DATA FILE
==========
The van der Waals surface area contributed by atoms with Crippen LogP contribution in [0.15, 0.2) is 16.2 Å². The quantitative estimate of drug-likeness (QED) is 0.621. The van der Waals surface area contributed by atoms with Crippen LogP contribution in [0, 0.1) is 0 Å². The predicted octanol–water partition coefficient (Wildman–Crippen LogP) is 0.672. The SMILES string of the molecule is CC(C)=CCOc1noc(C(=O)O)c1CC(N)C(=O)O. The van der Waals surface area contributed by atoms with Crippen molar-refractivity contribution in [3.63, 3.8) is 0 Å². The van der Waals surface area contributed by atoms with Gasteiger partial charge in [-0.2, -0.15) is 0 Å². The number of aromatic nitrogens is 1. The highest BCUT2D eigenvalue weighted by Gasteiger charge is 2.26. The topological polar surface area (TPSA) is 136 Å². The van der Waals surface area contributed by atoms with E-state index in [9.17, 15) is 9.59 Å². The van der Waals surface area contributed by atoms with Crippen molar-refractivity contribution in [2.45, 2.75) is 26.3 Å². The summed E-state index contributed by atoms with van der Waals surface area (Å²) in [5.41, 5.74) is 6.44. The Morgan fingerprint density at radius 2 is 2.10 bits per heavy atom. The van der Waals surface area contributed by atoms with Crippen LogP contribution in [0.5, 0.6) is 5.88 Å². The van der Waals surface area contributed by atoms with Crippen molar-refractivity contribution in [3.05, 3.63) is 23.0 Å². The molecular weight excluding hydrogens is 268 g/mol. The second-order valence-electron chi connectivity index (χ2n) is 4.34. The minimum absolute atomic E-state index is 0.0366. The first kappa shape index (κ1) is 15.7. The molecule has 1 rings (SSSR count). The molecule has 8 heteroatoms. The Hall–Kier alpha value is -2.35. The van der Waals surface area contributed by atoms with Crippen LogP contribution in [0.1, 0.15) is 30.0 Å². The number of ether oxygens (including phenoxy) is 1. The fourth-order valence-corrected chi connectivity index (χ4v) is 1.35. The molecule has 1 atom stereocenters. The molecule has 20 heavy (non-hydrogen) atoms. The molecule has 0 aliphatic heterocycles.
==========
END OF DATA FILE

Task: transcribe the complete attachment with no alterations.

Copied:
The van der Waals surface area contributed by atoms with Crippen LogP contribution in [0.15, 0.2) is 16.2 Å². The quantitative estimate of drug-likeness (QED) is 0.621. The van der Waals surface area contributed by atoms with Crippen LogP contribution in [0, 0.1) is 0 Å². The predicted octanol–water partition coefficient (Wildman–Crippen LogP) is 0.672. The SMILES string of the molecule is CC(C)=CCOc1noc(C(=O)O)c1CC(N)C(=O)O. The van der Waals surface area contributed by atoms with Crippen molar-refractivity contribution in [3.63, 3.8) is 0 Å². The van der Waals surface area contributed by atoms with Gasteiger partial charge in [-0.2, -0.15) is 0 Å². The number of aromatic nitrogens is 1. The highest BCUT2D eigenvalue weighted by Gasteiger charge is 2.26. The topological polar surface area (TPSA) is 136 Å². The van der Waals surface area contributed by atoms with E-state index in [9.17, 15) is 9.59 Å². The van der Waals surface area contributed by atoms with Crippen molar-refractivity contribution in [2.45, 2.75) is 26.3 Å². The summed E-state index contributed by atoms with van der Waals surface area (Å²) in [5.41, 5.74) is 6.44. The Morgan fingerprint density at radius 2 is 2.10 bits per heavy atom. The van der Waals surface area contributed by atoms with Crippen LogP contribution in [0.5, 0.6) is 5.88 Å². The van der Waals surface area contributed by atoms with Crippen molar-refractivity contribution in [3.05, 3.63) is 23.0 Å². The molecular weight excluding hydrogens is 268 g/mol. The second-order valence-electron chi connectivity index (χ2n) is 4.34. The minimum absolute atomic E-state index is 0.0366. The first kappa shape index (κ1) is 15.7. The molecule has 1 rings (SSSR count). The molecule has 8 heteroatoms. The Hall–Kier alpha value is -2.35. The van der Waals surface area contributed by atoms with Crippen LogP contribution in [0.1, 0.15) is 30.0 Å². The number of ether oxygens (including phenoxy) is 1. The fourth-order valence-corrected chi connectivity index (χ4v) is 1.35. The molecule has 1 atom stereocenters. The molecule has 20 heavy (non-hydrogen) atoms. The molecule has 0 aliphatic heterocycles.